Janet, age 48, is married with 2 kids in high school, and she recently moved to a new company. Over roughly 15 years she grew 401k retirement account at her old company to $150K through annual contributions. Upon closer look, the value today is only slightly more than the value of her contributions.
As part of her investment due diligence process, Janet contacted us to evaluate the retirement plan and to present possible alternatives. Janet is smart to look into her retirement investments. These funds will likely be addressing her cash flow needs 15 to 40 years in the future so there is still time to generate significant growth. As with any investment management plan, there are three basic factors: fees, portfolio asset allocation, and individual manager performance.
In Janet’s case, all three factors were hurting performance. After some detective work we discovered fees to be about 2.46% per annum, roughly equally split between plan provider and investment fees. Asset allocation had been set to 40% stocks and 60% bonds. Stocks historically return significantly more than bonds but the environment of low bond yields has exacerbated the difference. We then deduced manager performance by calculating net growth and factoring in fees and asset allocation. For that allocation, net of fees, her portfolio grew roughly 1.5% less than would have been expected with the benchmarks. The end result was portfolio growth of roughly 2% per year.
We met with Janet to discuss the results. She was shocked about the fees. Her previous employer touted the quality of the plan, and the only fee she saw was a $30 admin expense on each of her annual statements. We explained that the remainder of the fees were deducted from investment returns, unseen by her, standard industry practice. That fee structure was about average for a small employer plan. Big employers typically have lower provider fees but similar investment fees.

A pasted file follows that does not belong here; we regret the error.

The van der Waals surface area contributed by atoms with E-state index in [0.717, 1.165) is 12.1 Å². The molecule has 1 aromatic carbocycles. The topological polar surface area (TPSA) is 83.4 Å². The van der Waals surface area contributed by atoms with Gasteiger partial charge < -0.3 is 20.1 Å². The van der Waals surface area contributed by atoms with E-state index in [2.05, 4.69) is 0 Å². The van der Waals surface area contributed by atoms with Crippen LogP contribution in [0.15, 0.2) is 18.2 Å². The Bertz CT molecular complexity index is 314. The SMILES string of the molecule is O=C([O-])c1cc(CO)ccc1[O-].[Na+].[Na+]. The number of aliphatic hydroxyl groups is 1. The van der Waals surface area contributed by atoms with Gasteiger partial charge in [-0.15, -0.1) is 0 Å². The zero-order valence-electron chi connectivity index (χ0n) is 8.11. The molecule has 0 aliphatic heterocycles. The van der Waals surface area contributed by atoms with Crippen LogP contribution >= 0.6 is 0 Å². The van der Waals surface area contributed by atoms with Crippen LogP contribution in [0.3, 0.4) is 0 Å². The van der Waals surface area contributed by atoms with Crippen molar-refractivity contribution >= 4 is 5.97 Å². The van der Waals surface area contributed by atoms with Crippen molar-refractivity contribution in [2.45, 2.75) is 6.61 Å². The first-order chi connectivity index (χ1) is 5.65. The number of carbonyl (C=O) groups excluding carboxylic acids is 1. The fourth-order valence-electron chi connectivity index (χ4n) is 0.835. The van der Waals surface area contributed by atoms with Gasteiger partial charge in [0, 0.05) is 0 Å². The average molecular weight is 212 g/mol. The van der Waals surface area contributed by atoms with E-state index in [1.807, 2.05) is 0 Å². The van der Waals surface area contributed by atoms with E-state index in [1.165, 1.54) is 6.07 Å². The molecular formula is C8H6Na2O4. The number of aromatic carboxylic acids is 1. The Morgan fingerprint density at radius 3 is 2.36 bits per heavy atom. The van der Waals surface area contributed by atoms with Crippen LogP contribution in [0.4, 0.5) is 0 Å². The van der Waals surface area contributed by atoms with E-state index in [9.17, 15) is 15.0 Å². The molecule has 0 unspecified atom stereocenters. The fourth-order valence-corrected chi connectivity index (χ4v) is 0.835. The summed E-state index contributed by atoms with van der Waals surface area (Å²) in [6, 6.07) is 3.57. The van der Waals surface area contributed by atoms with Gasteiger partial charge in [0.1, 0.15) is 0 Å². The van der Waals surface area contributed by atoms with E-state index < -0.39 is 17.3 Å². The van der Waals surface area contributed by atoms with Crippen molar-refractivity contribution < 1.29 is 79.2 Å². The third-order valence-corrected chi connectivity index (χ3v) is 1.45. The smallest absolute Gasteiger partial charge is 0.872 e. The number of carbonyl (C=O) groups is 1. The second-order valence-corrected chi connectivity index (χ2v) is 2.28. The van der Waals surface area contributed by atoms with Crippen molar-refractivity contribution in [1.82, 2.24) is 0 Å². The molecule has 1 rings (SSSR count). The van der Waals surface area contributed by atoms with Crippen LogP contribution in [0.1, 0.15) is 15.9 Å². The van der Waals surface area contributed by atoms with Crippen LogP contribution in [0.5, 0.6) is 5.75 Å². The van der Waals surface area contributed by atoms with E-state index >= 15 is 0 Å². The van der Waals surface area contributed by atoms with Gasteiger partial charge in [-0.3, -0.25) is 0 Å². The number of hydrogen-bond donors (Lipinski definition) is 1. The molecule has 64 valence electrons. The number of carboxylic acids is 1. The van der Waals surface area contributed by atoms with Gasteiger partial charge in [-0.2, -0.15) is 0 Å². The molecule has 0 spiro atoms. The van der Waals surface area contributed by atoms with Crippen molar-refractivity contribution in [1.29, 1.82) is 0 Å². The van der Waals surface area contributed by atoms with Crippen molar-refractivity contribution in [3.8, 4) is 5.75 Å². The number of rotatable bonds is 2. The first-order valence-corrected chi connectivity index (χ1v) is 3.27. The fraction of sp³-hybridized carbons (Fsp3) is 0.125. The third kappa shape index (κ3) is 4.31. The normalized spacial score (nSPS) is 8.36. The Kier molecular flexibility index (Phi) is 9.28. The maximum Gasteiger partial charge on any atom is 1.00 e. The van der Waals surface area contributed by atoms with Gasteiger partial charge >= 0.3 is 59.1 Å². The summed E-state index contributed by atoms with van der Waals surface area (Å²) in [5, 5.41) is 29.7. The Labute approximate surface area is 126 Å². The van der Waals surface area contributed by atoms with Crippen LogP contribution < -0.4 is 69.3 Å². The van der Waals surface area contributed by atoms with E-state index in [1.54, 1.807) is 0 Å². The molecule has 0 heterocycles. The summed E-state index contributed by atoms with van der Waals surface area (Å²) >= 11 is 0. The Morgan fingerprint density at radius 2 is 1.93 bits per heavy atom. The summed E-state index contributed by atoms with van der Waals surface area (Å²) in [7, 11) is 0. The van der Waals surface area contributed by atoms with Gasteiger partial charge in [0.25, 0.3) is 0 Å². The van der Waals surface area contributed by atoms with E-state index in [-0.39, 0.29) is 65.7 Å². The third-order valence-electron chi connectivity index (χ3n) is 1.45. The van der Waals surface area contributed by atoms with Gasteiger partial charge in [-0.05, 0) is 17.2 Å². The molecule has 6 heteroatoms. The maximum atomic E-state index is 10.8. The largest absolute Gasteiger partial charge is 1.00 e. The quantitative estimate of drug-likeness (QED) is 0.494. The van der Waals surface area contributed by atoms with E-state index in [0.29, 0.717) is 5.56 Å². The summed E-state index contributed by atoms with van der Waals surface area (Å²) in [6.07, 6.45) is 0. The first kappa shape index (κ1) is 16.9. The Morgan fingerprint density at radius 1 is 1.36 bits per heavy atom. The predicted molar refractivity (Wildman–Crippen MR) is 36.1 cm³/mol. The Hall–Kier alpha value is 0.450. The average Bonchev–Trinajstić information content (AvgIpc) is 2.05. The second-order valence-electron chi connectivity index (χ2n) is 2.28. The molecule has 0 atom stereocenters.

We then addressed performance. While we were able to deduce that the underlying managers underperformed their benchmarks by roughly 1%, the real growth killer was asset allocation. Janet selected a plan labeled as “conservative growth”, assuming this would provide growth with limited risk. She commented that this seemed prudent given the riskiness of stock market. We explained that while short term stock performance could fluctuate significantly, long term growth of a diversified stock portfolio was very consistent. Since these funds would be addressing cash flow needs from 15 to 40 years in the future, she was sacrificing substantial growth to stabilize short term portfolio value.
Having changed employers, Janet had the ability to change her investment plan. We recommended she roll her 401k into an IRA. We could manage the account with the goal of long term growth at a fraction of the cost of the plan.